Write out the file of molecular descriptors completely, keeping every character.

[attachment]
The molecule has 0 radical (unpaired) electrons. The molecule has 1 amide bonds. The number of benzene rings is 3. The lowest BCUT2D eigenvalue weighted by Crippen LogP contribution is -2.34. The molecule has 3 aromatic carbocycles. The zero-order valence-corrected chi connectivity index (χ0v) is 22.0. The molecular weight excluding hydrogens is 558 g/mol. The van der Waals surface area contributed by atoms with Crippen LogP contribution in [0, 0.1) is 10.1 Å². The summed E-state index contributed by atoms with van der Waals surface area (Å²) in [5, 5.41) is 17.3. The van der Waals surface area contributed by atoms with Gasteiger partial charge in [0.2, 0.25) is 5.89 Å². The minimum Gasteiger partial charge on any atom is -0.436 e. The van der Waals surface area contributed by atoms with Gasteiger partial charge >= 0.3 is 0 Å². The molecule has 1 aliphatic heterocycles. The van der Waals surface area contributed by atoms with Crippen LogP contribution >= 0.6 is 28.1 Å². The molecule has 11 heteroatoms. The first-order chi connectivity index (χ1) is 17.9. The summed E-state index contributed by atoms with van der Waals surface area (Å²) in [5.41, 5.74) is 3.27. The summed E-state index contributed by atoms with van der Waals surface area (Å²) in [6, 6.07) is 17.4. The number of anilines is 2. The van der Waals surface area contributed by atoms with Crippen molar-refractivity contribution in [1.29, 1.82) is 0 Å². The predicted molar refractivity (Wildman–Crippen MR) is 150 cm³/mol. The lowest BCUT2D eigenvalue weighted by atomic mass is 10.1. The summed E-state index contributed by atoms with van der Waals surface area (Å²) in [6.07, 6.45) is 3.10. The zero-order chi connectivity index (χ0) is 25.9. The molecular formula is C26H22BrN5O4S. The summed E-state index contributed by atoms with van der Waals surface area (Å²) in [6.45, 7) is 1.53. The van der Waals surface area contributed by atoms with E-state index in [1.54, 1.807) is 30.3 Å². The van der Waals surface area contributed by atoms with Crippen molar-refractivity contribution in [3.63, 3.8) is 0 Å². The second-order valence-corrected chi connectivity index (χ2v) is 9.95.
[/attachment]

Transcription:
The molecule has 0 radical (unpaired) electrons. The molecule has 1 amide bonds. The number of benzene rings is 3. The lowest BCUT2D eigenvalue weighted by Crippen LogP contribution is -2.34. The molecule has 3 aromatic carbocycles. The zero-order valence-corrected chi connectivity index (χ0v) is 22.0. The molecular weight excluding hydrogens is 558 g/mol. The van der Waals surface area contributed by atoms with Crippen LogP contribution in [0, 0.1) is 10.1 Å². The summed E-state index contributed by atoms with van der Waals surface area (Å²) in [5, 5.41) is 17.3. The van der Waals surface area contributed by atoms with Gasteiger partial charge in [0.2, 0.25) is 5.89 Å². The minimum Gasteiger partial charge on any atom is -0.436 e. The van der Waals surface area contributed by atoms with Gasteiger partial charge >= 0.3 is 0 Å². The molecule has 1 aliphatic heterocycles. The van der Waals surface area contributed by atoms with Crippen LogP contribution >= 0.6 is 28.1 Å². The molecule has 11 heteroatoms. The first-order chi connectivity index (χ1) is 17.9. The summed E-state index contributed by atoms with van der Waals surface area (Å²) in [5.41, 5.74) is 3.27. The summed E-state index contributed by atoms with van der Waals surface area (Å²) in [6, 6.07) is 17.4. The number of anilines is 2. The van der Waals surface area contributed by atoms with Crippen molar-refractivity contribution in [1.29, 1.82) is 0 Å². The predicted molar refractivity (Wildman–Crippen MR) is 150 cm³/mol. The lowest BCUT2D eigenvalue weighted by atomic mass is 10.1. The summed E-state index contributed by atoms with van der Waals surface area (Å²) in [6.07, 6.45) is 3.10. The zero-order chi connectivity index (χ0) is 25.9. The molecular formula is C26H22BrN5O4S. The summed E-state index contributed by atoms with van der Waals surface area (Å²) in [6.45, 7) is 1.53. The van der Waals surface area contributed by atoms with E-state index in [1.54, 1.807) is 30.3 Å². The van der Waals surface area contributed by atoms with Crippen molar-refractivity contribution in [3.63, 3.8) is 0 Å². The second-order valence-corrected chi connectivity index (χ2v) is 9.95.